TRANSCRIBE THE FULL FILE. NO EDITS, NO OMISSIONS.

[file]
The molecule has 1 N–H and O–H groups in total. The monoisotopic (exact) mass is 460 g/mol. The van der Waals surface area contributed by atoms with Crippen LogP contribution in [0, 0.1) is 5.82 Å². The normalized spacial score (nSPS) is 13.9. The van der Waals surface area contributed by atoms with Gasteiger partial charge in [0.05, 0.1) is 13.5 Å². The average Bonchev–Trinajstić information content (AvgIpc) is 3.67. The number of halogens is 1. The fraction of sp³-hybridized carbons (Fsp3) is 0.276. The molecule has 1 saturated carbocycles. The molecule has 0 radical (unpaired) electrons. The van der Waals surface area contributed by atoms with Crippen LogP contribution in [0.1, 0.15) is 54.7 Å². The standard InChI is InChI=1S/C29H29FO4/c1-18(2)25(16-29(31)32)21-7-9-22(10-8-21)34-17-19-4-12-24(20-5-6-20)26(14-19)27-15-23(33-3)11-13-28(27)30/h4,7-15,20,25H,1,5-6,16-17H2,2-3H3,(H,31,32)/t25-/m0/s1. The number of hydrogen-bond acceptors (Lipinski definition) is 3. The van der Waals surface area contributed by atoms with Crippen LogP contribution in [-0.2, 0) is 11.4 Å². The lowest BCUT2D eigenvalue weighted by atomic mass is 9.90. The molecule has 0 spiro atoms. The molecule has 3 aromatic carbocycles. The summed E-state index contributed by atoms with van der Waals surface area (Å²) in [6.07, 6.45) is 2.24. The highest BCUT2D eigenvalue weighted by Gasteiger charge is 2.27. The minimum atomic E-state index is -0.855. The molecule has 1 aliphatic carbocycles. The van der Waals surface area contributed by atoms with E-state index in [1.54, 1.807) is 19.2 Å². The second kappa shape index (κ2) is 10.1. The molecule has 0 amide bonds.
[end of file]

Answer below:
The molecule has 1 N–H and O–H groups in total. The monoisotopic (exact) mass is 460 g/mol. The van der Waals surface area contributed by atoms with Crippen LogP contribution in [0, 0.1) is 5.82 Å². The normalized spacial score (nSPS) is 13.9. The van der Waals surface area contributed by atoms with Gasteiger partial charge in [0.05, 0.1) is 13.5 Å². The average Bonchev–Trinajstić information content (AvgIpc) is 3.67. The number of halogens is 1. The fraction of sp³-hybridized carbons (Fsp3) is 0.276. The molecule has 1 saturated carbocycles. The molecule has 0 radical (unpaired) electrons. The van der Waals surface area contributed by atoms with Crippen LogP contribution in [0.1, 0.15) is 54.7 Å². The standard InChI is InChI=1S/C29H29FO4/c1-18(2)25(16-29(31)32)21-7-9-22(10-8-21)34-17-19-4-12-24(20-5-6-20)26(14-19)27-15-23(33-3)11-13-28(27)30/h4,7-15,20,25H,1,5-6,16-17H2,2-3H3,(H,31,32)/t25-/m0/s1. The number of hydrogen-bond acceptors (Lipinski definition) is 3. The van der Waals surface area contributed by atoms with Crippen LogP contribution in [-0.2, 0) is 11.4 Å². The lowest BCUT2D eigenvalue weighted by atomic mass is 9.90. The molecule has 0 spiro atoms. The molecule has 3 aromatic carbocycles. The summed E-state index contributed by atoms with van der Waals surface area (Å²) in [6.07, 6.45) is 2.24. The highest BCUT2D eigenvalue weighted by Gasteiger charge is 2.27. The minimum atomic E-state index is -0.855. The molecule has 1 aliphatic carbocycles. The van der Waals surface area contributed by atoms with E-state index in [1.54, 1.807) is 19.2 Å². The second kappa shape index (κ2) is 10.1. The molecule has 0 amide bonds.